• Allow quick change of different types of test on a single test station.

Example Scripts

Example 1: Test Script for Pulse Output

Settings: Set and execute a pattern that switches 12V/1sec to 5V/1sec for 6 times with the current setting of 3A.

Intended Signal Screenshot Oscilloscope


Example 2: Test Script for Aging Test with a controlled Rise Time

The output voltage rises from 0V to 5V in 50 seconds at current setting of 10A and maintains the settings for 30 minutes and then output is turned off automatically.

Intended Signal Screenshot Oscilloscope


Example 3: Test Script to generate Burst Noise

The graphic shows the ideal waveform. However, the waveform depends on the voltage setting and the bandwidth of the current source used. Burst signals are applied in the middle of the constant voltage. The example shows a continuous output voltage that produces a burst pulse between 12V and 8V. Each burst signal is 100ms and the total duration of the burst signals is 1.5s. It occurs every 10 minutes (600s).

Intended Signal Screenshot Oscilloscope


Example 4: Test Script for Lifetime Test

For durability tests such as lights, heaters, etc., pattern that repeats for 18-hour output on and 6-hour output off for 100 days is as follows.

Intended Signal Screenshot Oscilloscope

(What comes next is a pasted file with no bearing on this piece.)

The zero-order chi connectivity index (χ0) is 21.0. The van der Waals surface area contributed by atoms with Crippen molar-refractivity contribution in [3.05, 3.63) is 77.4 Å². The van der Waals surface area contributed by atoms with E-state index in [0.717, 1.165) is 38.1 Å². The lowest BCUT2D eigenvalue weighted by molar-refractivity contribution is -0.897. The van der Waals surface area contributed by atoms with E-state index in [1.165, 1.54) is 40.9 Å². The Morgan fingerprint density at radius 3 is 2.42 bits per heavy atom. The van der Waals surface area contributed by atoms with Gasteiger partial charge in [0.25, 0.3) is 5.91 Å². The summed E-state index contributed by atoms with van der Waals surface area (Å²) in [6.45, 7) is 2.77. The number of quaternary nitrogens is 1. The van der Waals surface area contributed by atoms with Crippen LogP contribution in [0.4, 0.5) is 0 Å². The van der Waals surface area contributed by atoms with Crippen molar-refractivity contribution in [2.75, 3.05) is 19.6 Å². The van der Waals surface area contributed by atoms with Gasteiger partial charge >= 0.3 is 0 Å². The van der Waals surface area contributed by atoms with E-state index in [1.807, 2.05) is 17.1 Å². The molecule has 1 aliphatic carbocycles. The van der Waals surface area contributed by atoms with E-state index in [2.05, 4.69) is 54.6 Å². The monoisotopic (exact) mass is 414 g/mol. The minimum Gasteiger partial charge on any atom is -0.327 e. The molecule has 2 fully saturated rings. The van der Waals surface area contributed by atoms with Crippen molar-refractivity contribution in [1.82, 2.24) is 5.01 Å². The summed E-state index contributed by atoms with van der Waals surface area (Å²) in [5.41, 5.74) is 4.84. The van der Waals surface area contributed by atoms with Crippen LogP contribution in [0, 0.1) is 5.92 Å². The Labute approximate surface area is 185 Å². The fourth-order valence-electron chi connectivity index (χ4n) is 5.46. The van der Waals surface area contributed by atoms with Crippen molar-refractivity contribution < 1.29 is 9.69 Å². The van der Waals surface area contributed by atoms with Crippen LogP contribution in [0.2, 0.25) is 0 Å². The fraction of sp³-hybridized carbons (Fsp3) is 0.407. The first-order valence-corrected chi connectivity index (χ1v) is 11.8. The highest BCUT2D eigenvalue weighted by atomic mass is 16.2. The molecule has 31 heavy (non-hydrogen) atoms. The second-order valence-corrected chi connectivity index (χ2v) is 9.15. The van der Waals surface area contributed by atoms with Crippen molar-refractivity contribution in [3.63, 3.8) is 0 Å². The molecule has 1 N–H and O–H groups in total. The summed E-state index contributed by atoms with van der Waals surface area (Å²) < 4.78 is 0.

Example 5: Test Script for Testing Resettable PPTC Fuses

A test example for a resettable PPTC fuse checks the open circuit properties by increasing current from 0 to 3A in 16-step resolution. The test script simply executes a sequence of different constant voltage setting currents to test the properties of a PPTC fuse when it is triggered and reset.

Intended Signal Screenshot Oscilloscope


Power Sources that support Scripts

Further information can be found at StanTronic. We are happy to send you script examples for your scriptable GW Instek power source. If you are planning an acquisition we advise you to find the right device for your application.

PSU Serie
1 Channel
Rack Mount 1HU
PSW Serie
1 Channel
PSB Serie
PFR Serie
1 Channel

PSU 6-200

PSU 12.5-120

PSU 20-76

PSU 40-38

PSU 60-25

PSU 100-15

PSU 150-10

PSU 300-5

PSU 400-3.8

PSU 600-2.6

PSW 30-36

PSW 30-72

PSW 30-108

PSW 80-13.5

PSW 80-27

PSW 80-40.5

PSW 160-7.2

PSW 160-14.4

PSW 160-21.6

PSW 250-4.5

PSW 250-9

PSW 250-13.5

PSW 800-1.44

PSW 800-2.88

PSW 800-4.32